Friday, October 08, 2004

No, we're not actually dead

..and neither is this blog. Believe it or not, I have a few comments to make. Firstly, I would like to congratulate Pitt alumna Wangari Maathi on receiving the Nobel Peace Prize. I haven't seen much reaction in the blogosphere, but I suspect there might follow some disappointment, concerns that the Nobel committee had made a choice that was all too "safe" or easy, charges of irrelevance, etc. While I was surprised by the selection, the more I reflect on it, the more I think the choice was appropriate. Environmentalism isn't a boutique issue for yuppies in the west, and to think otherwise shortchanges people in the developing world. Development and conservation aren't mutually exclusive -- in fact, they should go hand-in-hand, as name "sustainable development" would suggest. The prize selection is another step towards abandoning Soviet-style development (epitomized by the massive, disruptive dam, of course) in favor of the new model.

However, I have very little knowledge of environmental policy, and I certainly shouldn't have the last word on the issue. I have (just) a bit more knowledge of QCD, and congratulate Gross, Politzer, and Wilczek on receiving the physics award. Note that comments are chronologically ordered from the bottom on that blog, the proprietor of which is strongly skeptical of string theory. Incidentally, it was my pleasure to hear Prof. Newman's reservations concerning string theory at the General Relativity honors lecture today; the blog to which I linked has some interesting comments concerning its success (or lack thereof.)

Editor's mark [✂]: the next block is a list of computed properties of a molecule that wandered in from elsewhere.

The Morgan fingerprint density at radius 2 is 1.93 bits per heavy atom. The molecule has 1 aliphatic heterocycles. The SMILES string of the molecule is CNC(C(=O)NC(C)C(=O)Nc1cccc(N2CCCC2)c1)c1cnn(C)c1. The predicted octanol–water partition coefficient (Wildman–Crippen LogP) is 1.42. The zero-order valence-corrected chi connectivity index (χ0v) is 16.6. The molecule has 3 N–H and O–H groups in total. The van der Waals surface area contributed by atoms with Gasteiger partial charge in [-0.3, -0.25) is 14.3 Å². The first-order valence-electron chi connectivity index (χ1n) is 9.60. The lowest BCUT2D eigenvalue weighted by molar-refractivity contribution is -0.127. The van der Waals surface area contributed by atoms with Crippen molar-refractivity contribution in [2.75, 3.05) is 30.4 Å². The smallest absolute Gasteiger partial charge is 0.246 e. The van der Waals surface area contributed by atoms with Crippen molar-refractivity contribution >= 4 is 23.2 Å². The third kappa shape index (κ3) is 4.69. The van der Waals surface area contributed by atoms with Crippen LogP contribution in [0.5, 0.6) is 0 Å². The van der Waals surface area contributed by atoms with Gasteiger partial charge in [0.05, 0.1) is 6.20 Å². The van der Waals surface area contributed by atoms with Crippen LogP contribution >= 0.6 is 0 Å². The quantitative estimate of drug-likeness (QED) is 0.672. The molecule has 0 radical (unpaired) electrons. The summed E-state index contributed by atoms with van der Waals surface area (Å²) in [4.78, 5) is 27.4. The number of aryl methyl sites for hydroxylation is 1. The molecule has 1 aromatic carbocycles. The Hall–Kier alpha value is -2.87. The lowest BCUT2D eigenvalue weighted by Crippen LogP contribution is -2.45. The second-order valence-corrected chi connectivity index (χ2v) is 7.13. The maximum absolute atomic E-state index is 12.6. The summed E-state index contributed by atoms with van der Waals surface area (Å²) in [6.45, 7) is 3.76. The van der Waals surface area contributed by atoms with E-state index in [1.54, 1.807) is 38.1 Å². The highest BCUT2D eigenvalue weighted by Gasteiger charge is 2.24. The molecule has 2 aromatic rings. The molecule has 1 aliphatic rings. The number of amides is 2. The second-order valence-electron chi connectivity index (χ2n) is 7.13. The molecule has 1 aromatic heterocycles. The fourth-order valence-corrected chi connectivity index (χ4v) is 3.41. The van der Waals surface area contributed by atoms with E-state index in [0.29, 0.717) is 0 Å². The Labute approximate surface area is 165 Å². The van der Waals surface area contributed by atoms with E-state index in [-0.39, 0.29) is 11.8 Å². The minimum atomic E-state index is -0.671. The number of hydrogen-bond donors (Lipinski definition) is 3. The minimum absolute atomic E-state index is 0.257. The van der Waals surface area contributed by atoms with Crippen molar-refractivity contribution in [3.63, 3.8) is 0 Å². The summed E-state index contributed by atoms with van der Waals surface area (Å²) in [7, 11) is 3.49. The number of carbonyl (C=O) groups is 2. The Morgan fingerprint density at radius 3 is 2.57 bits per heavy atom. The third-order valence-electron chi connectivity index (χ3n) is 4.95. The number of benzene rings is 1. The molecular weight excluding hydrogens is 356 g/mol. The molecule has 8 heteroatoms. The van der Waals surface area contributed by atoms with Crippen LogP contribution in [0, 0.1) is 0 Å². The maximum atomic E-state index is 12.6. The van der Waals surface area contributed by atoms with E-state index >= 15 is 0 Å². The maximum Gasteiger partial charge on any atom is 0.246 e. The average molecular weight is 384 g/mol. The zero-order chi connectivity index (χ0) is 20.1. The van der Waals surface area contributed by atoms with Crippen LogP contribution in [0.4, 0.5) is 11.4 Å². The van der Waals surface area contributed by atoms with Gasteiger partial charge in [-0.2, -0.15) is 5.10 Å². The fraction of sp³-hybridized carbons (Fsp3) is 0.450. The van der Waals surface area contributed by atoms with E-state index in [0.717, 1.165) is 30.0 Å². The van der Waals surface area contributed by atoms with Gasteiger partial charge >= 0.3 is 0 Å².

However, I'm not sure science is within this blog's purview, but science policy certainly is. On that note I will cite the blurb concerning Canada's new Perimeter Institute in Bob Park's indispensible What's New. It's quite telling that Canada has a PM who will say such "Brain power rather than military might is fast becoming the way countries exercise their sovereignty," while the US throws money at projects such as missile defense and hafnium isomer bombs, which don't exactly show much promise. I differ from Park on the subject of whether the US hegemony in science is threatened. He sees NSF's (or NAS'?) alarm on the issue as just another federal fund-seeking tactic, while I note US leadership has already slipped in certain areas. Positive steps should be taken to preserve US leadership in the longue duree. More on this later.

I might have a write-up concerning Christopher Hitchens and his visit later, too.


1 Comments:

Anonymous Anonymous said...

Soviet-style development? A tad anachronistic in your commentary, I see...

December 30, 2004 at 10:58 AM  

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